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بصرى / Buṣrā
Bosra (Syria)
Coordinates 32 ° 31 ′  N , 36 ° 29 ′  E Coordinates: 32 ° 31 ′  N , 36 ° 29 ′  E
Basic data
Country Syria


height 850 m
Residents 29,664 (2009)
The Abu al-Feda Mosque in Bosra
The Abu al-Feda Mosque in Bosra
Ancient city of Bosra
UNESCO world heritage UNESCO World Heritage Emblem

Roman theater for 15,000 spectators
National territory: SyriaSyria Syria
Type: Culture
Criteria : (i) (iii) (vi)
Surface: 116.2 ha
Buffer zone: 200.4 ha
Reference No .: 22bis
UNESCO region : Arabic states
History of enrollment
Enrollment: 1980  ( session 4 )
Extension: 2017
Red list : since 2013
Birkat al-Hajj with the Abu-l-Fida or Dabbagha madrasa and the Yaqut mosque
Outskirts with ruins and basalt cones

Bosra or Bostra ( Arabic بصرى, DMG Burā , tooبصرى الشام / Buṣrā aš-Šām ) is a city in southwest Syria in the Dar'a governorate within the Hauran region .

The population is 29,664 according to a calculation from 2009.


Bosra is probably on the site of the 2nd millennium BC. BC existing Bronze Age small state of Burūna , which is mentioned in the Amarna letters . Only in the 4th century BC The place was mentioned again in writing as part of the Seleucid Empire . Since the 2nd century BC It belonged to the kingdom of the Nabataeans , which temporarily extended to Damascus in the north , and was its capital from 70 to 106 AD. After the conquest by the Roman Emperor Trajan , the city was incorporated into the Roman Empire like the entire empire of the Nabataeans ; since that time a Roman legion was stationed here ( Legio III Cyrenaica ). Elevated to the capital of the province of Arabia Petraea in 106 , it was under the name Nova Trajana Bostra a market town for the Bedouins of the eastern desert and an important trading center, as the main roads to the Red Sea converged here. Under Emperor Severus Alexander (222-235) the city was raised to a colony ( Colonia ) and under Philippus Arabs (ruled 244-249) to a metropolis . In the 4th century it was considered a “big city” that housed numerous artistic buildings, churches and theaters. The city was a bishopric. In the 6th century a five-aisled basilica was built, which was one of the largest in the Middle East. In 634 the city fell into the hands of the Arabs and gradually lost its importance. Many buildings were destroyed in an earthquake in 1157.

In the Arab and Mameluke times, Bosra was a provincial capital. In the 13th century, the Roman theater was expanded into a citadel with palace buildings. In the centuries that followed, incursions by Bedouin tribes against the settled farmers, traders, and passing Mecca pilgrims increased. Trade and pilgrims moved to a road further to the west, reducing its importance as a trading place and Bosra becoming a village in the Middle Ages.

The old town of Bosra was included in the UNESCO World Heritage List in 1980. In the course of the civil war in Syria , the city was captured by rebels of the Free Syrian Army on March 25, 2015 .

When the provinces of Daraa and Bosras were retaken, bombs were dropped on rebels near the Roman theater. This world heritage is said to have been hit several times and partially destroyed.

City sights

The city offers numerous testimonies to its eventful past. The best known and most impressive is the well-preserved Roman theater, which - like much of the other Roman evidence - was built in the third century AD under the Roman emperor Severus Alexander. 15,000 spectators could find space here. Like other Roman theaters, this building also has remarkable acoustics. The lower tiers and the orchestra were built into the ground so that the steep tiers could be supported statically. The building is well preserved mainly because it was not used as a quarry in post-Roman times, but was converted into a citadel by the Arab rulers. The Roman city extends northwards at the foot of the theater. Here are the remains of the thermal baths , an impressive columned street, which was the main artery of Bostra in ancient times, and the Kabyle sanctuary, whose earlier purpose is unclear. Next to it is a 6th century cathedral of Saints Sergius, Leontius and Bacchus. In the northeast of the city is the Mabrak-an-Naba Mosque , which was built in 1136 and named after the camel that is said to have carried the first copy of the Koran to Syria. To the south of it you can see the Fatima Mosque from the 13th century.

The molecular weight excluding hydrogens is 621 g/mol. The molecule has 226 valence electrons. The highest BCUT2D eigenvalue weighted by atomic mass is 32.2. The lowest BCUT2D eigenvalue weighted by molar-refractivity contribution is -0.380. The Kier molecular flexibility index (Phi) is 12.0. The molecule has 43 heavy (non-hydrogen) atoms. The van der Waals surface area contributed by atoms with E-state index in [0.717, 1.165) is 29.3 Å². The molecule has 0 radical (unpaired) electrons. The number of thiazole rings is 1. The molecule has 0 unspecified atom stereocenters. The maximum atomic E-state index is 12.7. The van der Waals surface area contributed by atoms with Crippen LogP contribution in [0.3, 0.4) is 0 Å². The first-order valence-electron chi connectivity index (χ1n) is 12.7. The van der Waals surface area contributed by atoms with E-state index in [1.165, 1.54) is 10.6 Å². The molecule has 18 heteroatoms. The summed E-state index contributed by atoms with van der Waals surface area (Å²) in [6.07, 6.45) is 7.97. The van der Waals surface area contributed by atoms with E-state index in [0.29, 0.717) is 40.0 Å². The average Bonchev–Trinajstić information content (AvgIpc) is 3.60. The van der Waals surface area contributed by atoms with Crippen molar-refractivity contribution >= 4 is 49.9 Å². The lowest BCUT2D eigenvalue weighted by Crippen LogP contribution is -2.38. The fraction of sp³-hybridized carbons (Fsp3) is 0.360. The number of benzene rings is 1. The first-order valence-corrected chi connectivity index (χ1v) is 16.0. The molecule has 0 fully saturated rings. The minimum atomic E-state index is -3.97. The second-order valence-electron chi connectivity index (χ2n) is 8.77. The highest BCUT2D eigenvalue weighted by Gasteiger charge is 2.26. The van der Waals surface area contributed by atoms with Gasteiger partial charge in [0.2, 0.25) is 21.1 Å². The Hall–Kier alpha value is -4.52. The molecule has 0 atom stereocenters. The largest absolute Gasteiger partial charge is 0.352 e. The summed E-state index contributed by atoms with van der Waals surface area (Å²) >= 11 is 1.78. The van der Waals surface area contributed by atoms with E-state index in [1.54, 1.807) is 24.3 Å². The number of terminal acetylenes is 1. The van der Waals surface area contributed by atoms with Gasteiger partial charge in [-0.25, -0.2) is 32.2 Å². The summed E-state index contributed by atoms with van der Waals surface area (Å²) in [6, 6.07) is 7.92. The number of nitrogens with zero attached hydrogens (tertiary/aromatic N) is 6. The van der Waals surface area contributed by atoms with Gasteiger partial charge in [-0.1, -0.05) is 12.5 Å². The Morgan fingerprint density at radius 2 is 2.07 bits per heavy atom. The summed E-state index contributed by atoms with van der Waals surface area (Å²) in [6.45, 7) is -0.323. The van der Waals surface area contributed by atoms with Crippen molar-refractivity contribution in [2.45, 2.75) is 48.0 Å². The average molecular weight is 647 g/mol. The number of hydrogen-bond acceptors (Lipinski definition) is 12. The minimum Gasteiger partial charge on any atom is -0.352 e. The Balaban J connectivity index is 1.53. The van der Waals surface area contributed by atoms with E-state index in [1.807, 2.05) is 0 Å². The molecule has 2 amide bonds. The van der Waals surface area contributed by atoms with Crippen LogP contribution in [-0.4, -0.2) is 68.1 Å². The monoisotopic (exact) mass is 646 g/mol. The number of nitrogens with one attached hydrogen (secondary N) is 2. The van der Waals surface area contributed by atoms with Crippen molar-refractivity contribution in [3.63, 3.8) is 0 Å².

In the east of the city you can see the ruins of a palace, the foundation walls of which probably date from the time of the Nabataeans. Nearby is a large cistern (Arabic: Birkat al-Hajj) and not far from it is the Yaqut mosque with a madrasa from the 13th century (see illustration).

In the west of the old town there is the lamp gate (Bab al-Kandil), large underground storage rooms for local products and sparse remains of the tetrapylon . The largest mosque in Bosra, the Umari Mosque, is located near the old market square .

Sights in the surrounding area

Near Bostra, the Roman bridges of Kharaba and Djemerrin cross the Wadi Zeidi.


Web links

Commons : Bosra  - collection of images, videos and audio files

Individual evidence

  1. Archived copy ( Memento of the original dated December 29, 2011 in the Internet Archive ) Info: The archive link was automatically inserted and not yet checked. Please check the original and archive link according to the instructions and then remove this notice. @1@ 2Template: Webachiv / IABot /
  2. EA 197: 13; 199: 13.
  3. ^ Horst Klengel : Syria Antiqua. Edition Leipzig, Leipzig 1971, pp. 113–117.
  4. FSA take control of ancient city Bosra in southern Syria -
  5. World: Rebels conquer world cultural heritage in Bosra -
  6. Bombs on the World Heritage Site accessed on July 8, 2018